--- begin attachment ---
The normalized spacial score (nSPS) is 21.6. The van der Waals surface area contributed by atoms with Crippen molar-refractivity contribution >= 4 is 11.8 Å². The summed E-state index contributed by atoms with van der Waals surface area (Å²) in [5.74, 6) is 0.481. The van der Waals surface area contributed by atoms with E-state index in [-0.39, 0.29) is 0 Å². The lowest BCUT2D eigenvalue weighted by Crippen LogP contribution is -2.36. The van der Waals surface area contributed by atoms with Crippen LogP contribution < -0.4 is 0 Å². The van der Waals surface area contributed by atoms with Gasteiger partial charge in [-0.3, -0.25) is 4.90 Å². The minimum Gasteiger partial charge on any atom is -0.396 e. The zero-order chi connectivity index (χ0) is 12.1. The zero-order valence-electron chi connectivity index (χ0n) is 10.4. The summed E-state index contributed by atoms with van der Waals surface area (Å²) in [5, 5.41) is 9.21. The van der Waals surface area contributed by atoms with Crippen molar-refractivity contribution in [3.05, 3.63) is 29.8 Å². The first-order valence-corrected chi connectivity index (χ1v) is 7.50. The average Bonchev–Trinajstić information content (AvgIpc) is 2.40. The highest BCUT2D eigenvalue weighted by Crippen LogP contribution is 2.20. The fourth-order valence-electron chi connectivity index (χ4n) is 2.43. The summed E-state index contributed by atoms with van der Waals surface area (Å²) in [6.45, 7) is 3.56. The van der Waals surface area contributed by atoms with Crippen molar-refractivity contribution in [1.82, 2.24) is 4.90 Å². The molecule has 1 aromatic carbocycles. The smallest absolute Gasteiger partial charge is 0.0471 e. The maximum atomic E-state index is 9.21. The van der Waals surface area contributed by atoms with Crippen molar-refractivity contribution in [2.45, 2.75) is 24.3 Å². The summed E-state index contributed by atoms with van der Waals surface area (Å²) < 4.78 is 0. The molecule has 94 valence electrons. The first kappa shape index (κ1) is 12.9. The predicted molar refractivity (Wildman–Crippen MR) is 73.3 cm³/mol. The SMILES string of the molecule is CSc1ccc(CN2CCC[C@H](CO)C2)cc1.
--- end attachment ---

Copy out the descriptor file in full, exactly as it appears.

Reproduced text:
The normalized spacial score (nSPS) is 21.6. The van der Waals surface area contributed by atoms with Crippen molar-refractivity contribution >= 4 is 11.8 Å². The summed E-state index contributed by atoms with van der Waals surface area (Å²) in [5.74, 6) is 0.481. The van der Waals surface area contributed by atoms with E-state index in [-0.39, 0.29) is 0 Å². The lowest BCUT2D eigenvalue weighted by Crippen LogP contribution is -2.36. The van der Waals surface area contributed by atoms with Crippen LogP contribution < -0.4 is 0 Å². The van der Waals surface area contributed by atoms with Gasteiger partial charge in [-0.3, -0.25) is 4.90 Å². The minimum Gasteiger partial charge on any atom is -0.396 e. The zero-order chi connectivity index (χ0) is 12.1. The zero-order valence-electron chi connectivity index (χ0n) is 10.4. The summed E-state index contributed by atoms with van der Waals surface area (Å²) in [5, 5.41) is 9.21. The van der Waals surface area contributed by atoms with Crippen molar-refractivity contribution in [3.05, 3.63) is 29.8 Å². The first-order valence-corrected chi connectivity index (χ1v) is 7.50. The average Bonchev–Trinajstić information content (AvgIpc) is 2.40. The highest BCUT2D eigenvalue weighted by Crippen LogP contribution is 2.20. The fourth-order valence-electron chi connectivity index (χ4n) is 2.43. The summed E-state index contributed by atoms with van der Waals surface area (Å²) in [6.45, 7) is 3.56. The van der Waals surface area contributed by atoms with Crippen molar-refractivity contribution in [1.82, 2.24) is 4.90 Å². The molecule has 1 aromatic carbocycles. The smallest absolute Gasteiger partial charge is 0.0471 e. The maximum atomic E-state index is 9.21. The van der Waals surface area contributed by atoms with Crippen molar-refractivity contribution in [2.45, 2.75) is 24.3 Å². The summed E-state index contributed by atoms with van der Waals surface area (Å²) < 4.78 is 0. The molecule has 94 valence electrons. The first kappa shape index (κ1) is 12.9. The predicted molar refractivity (Wildman–Crippen MR) is 73.3 cm³/mol. The SMILES string of the molecule is CSc1ccc(CN2CCC[C@H](CO)C2)cc1.